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Collectors warn TikTok that plants are unsafe for abortions

The recent news of the possible annulment of Roe v. Wade, the Supreme Court decision that protects the legality of abortion, has many people concerned about the future of reproductive health care.

While the written draft would leave abortion laws up to the individual states, a combination of laws prohibiting abortion would go into effect if that were the case Roe v. calf is overturned, and historical precedents in many states lead experts to believe abortion rights are at risk in over 25 states.

Because of this, there is a public fear that people will seek alternative, unsafe methods of abortion.

Among these people are plant experts. Across the world, herbal remedies have played a role in health care, particularly with regard to reproductive health. With abortion bans potentially looming, some herbal health experts and practitioners fear people will turn to herbal remedies to terminate pregnancy. The consequences could be devastating, they say.

TikToker Alexis Nikole (@alexisnikole) is one of those affected. In a video posted recently on TikTok, Alexis showed off mugwort, a plant she worries some might try to use to terminate pregnancy. That, Alexis says, is a bad idea — and her video, which has over 1.1 million views, explains why.

@alexisnikole

lucid dreams!! Story!! Mugwort!! Fury!! This video has them all!

♬ Original sound – Alexis Nikole

“In light of the recent news, I’m really worried that people will turn to our friends like mugwort, parsley or carrot to try to solve a health problem that our government has decided to put its face into,” says Alexis in the video.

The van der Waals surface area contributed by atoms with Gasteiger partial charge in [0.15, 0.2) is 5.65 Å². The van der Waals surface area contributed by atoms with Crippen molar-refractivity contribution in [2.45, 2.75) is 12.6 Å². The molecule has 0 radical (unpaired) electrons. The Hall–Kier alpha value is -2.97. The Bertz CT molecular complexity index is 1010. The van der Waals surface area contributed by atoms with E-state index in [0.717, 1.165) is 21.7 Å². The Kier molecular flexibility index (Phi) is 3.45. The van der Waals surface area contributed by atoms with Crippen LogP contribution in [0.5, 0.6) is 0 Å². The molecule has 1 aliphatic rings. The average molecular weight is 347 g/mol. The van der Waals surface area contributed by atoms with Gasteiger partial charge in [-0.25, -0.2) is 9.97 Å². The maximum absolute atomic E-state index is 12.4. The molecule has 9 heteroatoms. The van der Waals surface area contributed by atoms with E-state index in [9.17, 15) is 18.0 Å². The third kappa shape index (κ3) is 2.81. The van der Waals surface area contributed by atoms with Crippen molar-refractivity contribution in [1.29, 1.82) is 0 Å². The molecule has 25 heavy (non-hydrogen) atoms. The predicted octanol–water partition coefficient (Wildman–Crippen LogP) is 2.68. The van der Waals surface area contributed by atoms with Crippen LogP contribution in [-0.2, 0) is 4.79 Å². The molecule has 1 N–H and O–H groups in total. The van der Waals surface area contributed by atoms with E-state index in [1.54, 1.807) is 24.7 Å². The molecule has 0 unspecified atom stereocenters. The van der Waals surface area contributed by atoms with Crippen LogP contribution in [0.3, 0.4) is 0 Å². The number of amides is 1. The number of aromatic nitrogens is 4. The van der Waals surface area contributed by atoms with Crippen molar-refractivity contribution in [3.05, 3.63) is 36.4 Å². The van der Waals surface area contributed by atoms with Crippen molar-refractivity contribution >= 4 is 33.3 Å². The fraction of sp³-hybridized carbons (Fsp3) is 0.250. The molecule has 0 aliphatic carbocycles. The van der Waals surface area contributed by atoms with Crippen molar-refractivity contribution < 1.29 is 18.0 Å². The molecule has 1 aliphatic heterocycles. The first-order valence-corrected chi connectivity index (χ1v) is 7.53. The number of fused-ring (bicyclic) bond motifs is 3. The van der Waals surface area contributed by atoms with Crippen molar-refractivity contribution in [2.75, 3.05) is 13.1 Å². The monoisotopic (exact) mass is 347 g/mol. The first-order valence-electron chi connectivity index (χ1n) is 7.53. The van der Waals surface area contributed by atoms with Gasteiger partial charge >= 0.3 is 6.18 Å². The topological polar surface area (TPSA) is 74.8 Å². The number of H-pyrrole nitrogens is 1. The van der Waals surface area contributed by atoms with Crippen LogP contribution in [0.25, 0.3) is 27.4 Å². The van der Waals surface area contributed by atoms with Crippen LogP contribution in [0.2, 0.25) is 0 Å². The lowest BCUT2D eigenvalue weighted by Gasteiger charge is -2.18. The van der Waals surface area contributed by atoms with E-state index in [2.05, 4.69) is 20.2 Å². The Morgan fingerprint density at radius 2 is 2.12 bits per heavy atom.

In the past, plants were used to induce abortions. However, the use of herbal abortifacients fell out of favor worldwide when safe medical abortions were developed, as using herbal remedies to terminate a pregnancy can be dangerous and in some cases fatal.

This is one of the many reasons Alexis decided to warn TikTok against using plants to induce abortions.

“I am in no way advocating the use of herbal abortions,” says Alexis. “That can be dangerous. It’s very easy, firstly, not to work, or secondly, to get incredibly sick from them.”

“But I also want people to recognize that illegal abortion is not going to lead to fewer abortions,” she continues. “People with the means will travel where it’s legal – and many of these legislators have the means to travel where it’s legal should they or someone in their family need that type of healthcare – but so do people who do.” don’t do this The means to go where it’s legal will still try to find a way. It just means that abortions will be less safe.”

Experts say that’s true. A 2018 Gutmacher Institute study cited by CNN found that abortion rates were nearly equal in countries with strict abortion restrictions and those with less restrictions, while the rate of “unsafe” abortions was nearly the same in restrictive countries with over-30s % was significantly higher. of abortions in countries considered “least safe”.

The same phenomenon occurs in the United States. According to a 2015 report by the Texas Policy Evaluation Project, at the time of the study, up to 240,000 people in Texas had attempted self-induced abortions, which the article attributes to Texas’ notoriously strict abortion laws.

Towards the end of the video, Alexis prepares mugwort tea.

“This is green mugwort tea made the traditional Chinese way,” she says. “When this tea has dried in the pan, I will drink it and hope that I will dream of a world where my body and all other bodies in this country that can give birth are no longer a battlefield.”

We reached out to Alexis via TikTok comment and Instagram DM for comment on this story.


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*Initial publication: May 8, 2022 at 11:02 am CDT

Braden Bjella

Braden Bjella is a culture writer. His work can be found in Mixmag, Electronic Beats, Schön! magazine and more.

Braden Bjella

https://www.dailydot.com/irl/herbal-abortions-tiktok/ Collectors warn TikTok that plants are unsafe for abortions

Jaclyn Diaz

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